A Brief History of Radio Drama
(an excerpt from Theatre
of the Mind, Writing and Producing Radio Drama in the Classroom)
Radio drama is over 70 years old, and, for all serious purposes, has been dead
for 50 of those years, being used only occasionally in the classroom as a
novelty or curiosity. During the middle to late 1940's, radio drama reached its
peak, then, with the advent and expansion of television, it quickly faded into
history. Before the 1920's formal radio programs were unknown. Most broadcasts
were one time events consisting mainly of talk and music. Broadcast hours were
irregular, usually four or five hours a day, and the only regularly scheduled
broadcasts were weather reports. Once in a while, musical events such as
symphonies and operas were broadcast from the locations where they were being
performed. Occasionally stage plays were broadcast from the theatre, and
sporting events were broadcast with play-by-play announcing.
the mid 20's, larger stations began to develop programs using announcers or
narrators. These programs used definite openings and closings and were built
around specific program ideas. Radio drama was born in 1927, when networks began
adapting short stories, and even writing original scripts, for broadcast.
During the last part of the 1920's many one-hour, sponsored network programs
started. Musical variety and concert music programs were the most popular forms
during this period. Some of these network variety programs used a different
format each week—a musical program one week, a talk or a debate the next week,
and perhaps a dramatization the third week. During this period the network
schedules included two or three minstrel variety programs and a comedy variety
program using a series of several comedy acts in a half hour. Song-and-patter
teams, usually two person teams that used talk between songs, became popular
during this period. Later on patter-only comedy acts appeared. The Amos 'n'
Andy show was one of the first to use this format. At first Amos 'n' Andy
presented patter five nights a week for fifteen minutes each night.
During the 1930-31 season, the comedy dramatic form became an important part of
radio programming, when Amos 'n' Andy adopted a story line. Amos 'n'
Andy was so popular that the program survived even into the TV era.
the early 1930's national advertisers recognized the potential for radio
advertising and became willing to buy air-time and sponsor programs. As this
happened, networks competed for their share. The result was the development of
many new program forms. Among the new program types were: vaudeville variety
programs, dramatized news programs, programs built around a comedian,
advice/interview programs, amateur contest programs, town meeting programs,
daily network news programs, daytime "soap opera" serialized drama,
after school juvenile serialized adventure drama, and hillbilly variety
programs. As network daytime serials became popular, stations developed daytime
order to survive the depression years, many local stations scheduled commercial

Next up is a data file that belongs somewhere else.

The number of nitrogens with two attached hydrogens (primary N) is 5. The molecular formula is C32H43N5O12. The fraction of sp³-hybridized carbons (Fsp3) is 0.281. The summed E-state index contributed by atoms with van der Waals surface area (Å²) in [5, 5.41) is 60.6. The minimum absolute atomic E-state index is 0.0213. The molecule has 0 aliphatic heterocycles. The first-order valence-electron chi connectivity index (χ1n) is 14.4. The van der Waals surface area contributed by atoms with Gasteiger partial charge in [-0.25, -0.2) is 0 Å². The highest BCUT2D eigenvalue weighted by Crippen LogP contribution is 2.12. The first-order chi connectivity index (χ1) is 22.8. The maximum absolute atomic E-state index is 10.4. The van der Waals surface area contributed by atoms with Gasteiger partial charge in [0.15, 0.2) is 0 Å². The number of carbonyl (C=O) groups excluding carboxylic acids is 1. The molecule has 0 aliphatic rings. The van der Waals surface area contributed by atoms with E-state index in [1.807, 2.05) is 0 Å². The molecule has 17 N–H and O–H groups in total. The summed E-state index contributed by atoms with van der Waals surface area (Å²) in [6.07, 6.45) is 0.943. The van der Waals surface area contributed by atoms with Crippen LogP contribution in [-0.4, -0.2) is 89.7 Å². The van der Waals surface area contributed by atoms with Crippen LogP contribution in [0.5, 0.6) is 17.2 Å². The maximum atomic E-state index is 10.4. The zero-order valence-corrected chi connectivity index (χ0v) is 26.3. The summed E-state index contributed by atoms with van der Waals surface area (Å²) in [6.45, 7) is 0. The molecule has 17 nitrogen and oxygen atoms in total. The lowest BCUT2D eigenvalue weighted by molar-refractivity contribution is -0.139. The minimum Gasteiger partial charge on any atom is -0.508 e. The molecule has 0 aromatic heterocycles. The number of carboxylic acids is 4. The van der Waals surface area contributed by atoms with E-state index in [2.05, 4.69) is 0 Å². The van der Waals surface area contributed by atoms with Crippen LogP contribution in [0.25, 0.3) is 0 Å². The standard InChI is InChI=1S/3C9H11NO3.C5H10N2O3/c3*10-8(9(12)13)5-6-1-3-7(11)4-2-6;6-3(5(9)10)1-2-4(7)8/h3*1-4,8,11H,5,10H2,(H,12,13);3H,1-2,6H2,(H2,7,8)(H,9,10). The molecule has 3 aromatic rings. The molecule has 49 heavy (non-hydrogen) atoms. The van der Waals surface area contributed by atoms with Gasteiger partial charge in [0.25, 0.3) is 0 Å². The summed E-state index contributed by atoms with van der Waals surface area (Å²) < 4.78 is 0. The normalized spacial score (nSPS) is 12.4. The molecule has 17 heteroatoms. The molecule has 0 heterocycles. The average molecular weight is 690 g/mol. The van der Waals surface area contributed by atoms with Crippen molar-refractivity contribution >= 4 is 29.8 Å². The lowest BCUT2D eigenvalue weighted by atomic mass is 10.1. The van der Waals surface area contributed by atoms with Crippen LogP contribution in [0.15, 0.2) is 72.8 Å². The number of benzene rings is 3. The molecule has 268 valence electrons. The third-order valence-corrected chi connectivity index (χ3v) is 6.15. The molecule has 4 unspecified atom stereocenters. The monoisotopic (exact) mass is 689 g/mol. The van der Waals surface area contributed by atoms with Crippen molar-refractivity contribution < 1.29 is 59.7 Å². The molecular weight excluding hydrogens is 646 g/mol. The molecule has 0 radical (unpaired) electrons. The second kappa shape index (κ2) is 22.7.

religious programs, programs with cultural appeal (country music for instance),
and astrology programs that included strong appeals for donations to keep the
show on the air. During this time, local news programs were usually one
fifteen-minute broadcast per day, getting their news from daily newspapers.
the early 1940's, radio programs reflected America's involvement in World War
II. As the number of news and human interest programs grew, evening variety,
musical, quiz, and audience participation programs shrunk. During this time,
evening dramatic programs exploded in number.
result of the country's involvement in the war, the number of hours per week
devoted to news broadcasts nearly doubled. It was probably this abundance of war
news that propelled the spectacular growth of evening dramatic programs. As
listeners grew tired of war talk, they turned to other programs for escape. The
forms that offered the most escape were comedy-variety, comedy drama, and
thriller drama. As a matter of fact, one of the dramatic series created during
this period was entitled Escape. During the 1944-45 season, the networks
scheduled 8 hours of comedy variety, 8 hours of comedy drama programs, and 14
hours of thriller drama each week. By the end of this period, networks offered
47 hours a week of dramatic programs during the evening and on Sunday. Thriller
drama programs counted for about 25 hours of these each week.
the early years of television, not enough homes had a TV receiver and national
sponsors were hard to find, therefore, production costs had to be controlled. It
was too expensive to create new forms and take a chance on an unknown show, so
the forms that existed at the time on radio were moved directly to television.
In fact, many of the successful radio series went directly to television. Gunsmoke,
an extremely successful western drama, was one among several that could be heard
on radio and seen on TV. Suspense, radio's longest running thriller
series, was another.
Copyright © 1998 by Balance
All Rights Reserved
The above material may be used for non-commercial purposes without permission
providing the above copyright notice appears on all copies.